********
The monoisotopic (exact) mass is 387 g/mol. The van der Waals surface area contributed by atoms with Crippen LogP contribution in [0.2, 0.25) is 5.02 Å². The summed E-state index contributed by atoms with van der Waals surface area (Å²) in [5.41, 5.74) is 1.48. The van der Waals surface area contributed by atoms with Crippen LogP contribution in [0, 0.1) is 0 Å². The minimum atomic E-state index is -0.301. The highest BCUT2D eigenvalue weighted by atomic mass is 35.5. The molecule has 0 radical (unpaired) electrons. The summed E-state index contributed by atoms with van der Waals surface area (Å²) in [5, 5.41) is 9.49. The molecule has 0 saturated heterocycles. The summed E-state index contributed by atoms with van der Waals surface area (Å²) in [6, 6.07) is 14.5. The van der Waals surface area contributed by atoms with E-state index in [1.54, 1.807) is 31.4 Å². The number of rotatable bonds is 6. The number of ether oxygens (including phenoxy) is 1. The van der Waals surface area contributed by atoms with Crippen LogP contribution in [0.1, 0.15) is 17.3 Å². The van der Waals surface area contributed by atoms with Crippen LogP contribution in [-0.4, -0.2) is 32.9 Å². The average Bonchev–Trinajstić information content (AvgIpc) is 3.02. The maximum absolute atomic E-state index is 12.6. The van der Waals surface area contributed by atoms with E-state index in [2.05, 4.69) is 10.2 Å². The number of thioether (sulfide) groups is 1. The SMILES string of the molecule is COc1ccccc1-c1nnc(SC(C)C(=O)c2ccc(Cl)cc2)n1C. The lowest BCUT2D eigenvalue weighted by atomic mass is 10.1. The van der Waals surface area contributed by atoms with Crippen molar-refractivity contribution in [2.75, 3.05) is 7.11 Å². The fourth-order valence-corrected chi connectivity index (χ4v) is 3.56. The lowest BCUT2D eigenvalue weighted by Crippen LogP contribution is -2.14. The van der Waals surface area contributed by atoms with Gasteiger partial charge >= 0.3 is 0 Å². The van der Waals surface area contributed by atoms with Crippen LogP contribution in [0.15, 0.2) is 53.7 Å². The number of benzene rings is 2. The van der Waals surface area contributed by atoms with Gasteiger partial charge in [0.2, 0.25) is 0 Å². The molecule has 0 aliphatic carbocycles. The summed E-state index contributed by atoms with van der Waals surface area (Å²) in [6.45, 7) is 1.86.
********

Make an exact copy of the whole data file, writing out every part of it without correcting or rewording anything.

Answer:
The monoisotopic (exact) mass is 387 g/mol. The van der Waals surface area contributed by atoms with Crippen LogP contribution in [0.2, 0.25) is 5.02 Å². The summed E-state index contributed by atoms with van der Waals surface area (Å²) in [5.41, 5.74) is 1.48. The van der Waals surface area contributed by atoms with Crippen LogP contribution in [0, 0.1) is 0 Å². The minimum atomic E-state index is -0.301. The highest BCUT2D eigenvalue weighted by atomic mass is 35.5. The molecule has 0 radical (unpaired) electrons. The summed E-state index contributed by atoms with van der Waals surface area (Å²) in [5, 5.41) is 9.49. The molecule has 0 saturated heterocycles. The summed E-state index contributed by atoms with van der Waals surface area (Å²) in [6, 6.07) is 14.5. The van der Waals surface area contributed by atoms with E-state index in [1.54, 1.807) is 31.4 Å². The number of rotatable bonds is 6. The number of ether oxygens (including phenoxy) is 1. The van der Waals surface area contributed by atoms with Crippen LogP contribution in [0.1, 0.15) is 17.3 Å². The van der Waals surface area contributed by atoms with Crippen LogP contribution in [-0.4, -0.2) is 32.9 Å². The average Bonchev–Trinajstić information content (AvgIpc) is 3.02. The maximum absolute atomic E-state index is 12.6. The van der Waals surface area contributed by atoms with E-state index in [2.05, 4.69) is 10.2 Å². The number of thioether (sulfide) groups is 1. The SMILES string of the molecule is COc1ccccc1-c1nnc(SC(C)C(=O)c2ccc(Cl)cc2)n1C. The lowest BCUT2D eigenvalue weighted by atomic mass is 10.1. The van der Waals surface area contributed by atoms with Crippen molar-refractivity contribution in [2.75, 3.05) is 7.11 Å². The fourth-order valence-corrected chi connectivity index (χ4v) is 3.56. The lowest BCUT2D eigenvalue weighted by Crippen LogP contribution is -2.14. The van der Waals surface area contributed by atoms with Gasteiger partial charge >= 0.3 is 0 Å². The van der Waals surface area contributed by atoms with Crippen LogP contribution in [0.15, 0.2) is 53.7 Å². The number of benzene rings is 2. The van der Waals surface area contributed by atoms with Gasteiger partial charge in [0.2, 0.25) is 0 Å². The molecule has 0 aliphatic carbocycles. The summed E-state index contributed by atoms with van der Waals surface area (Å²) in [6.45, 7) is 1.86.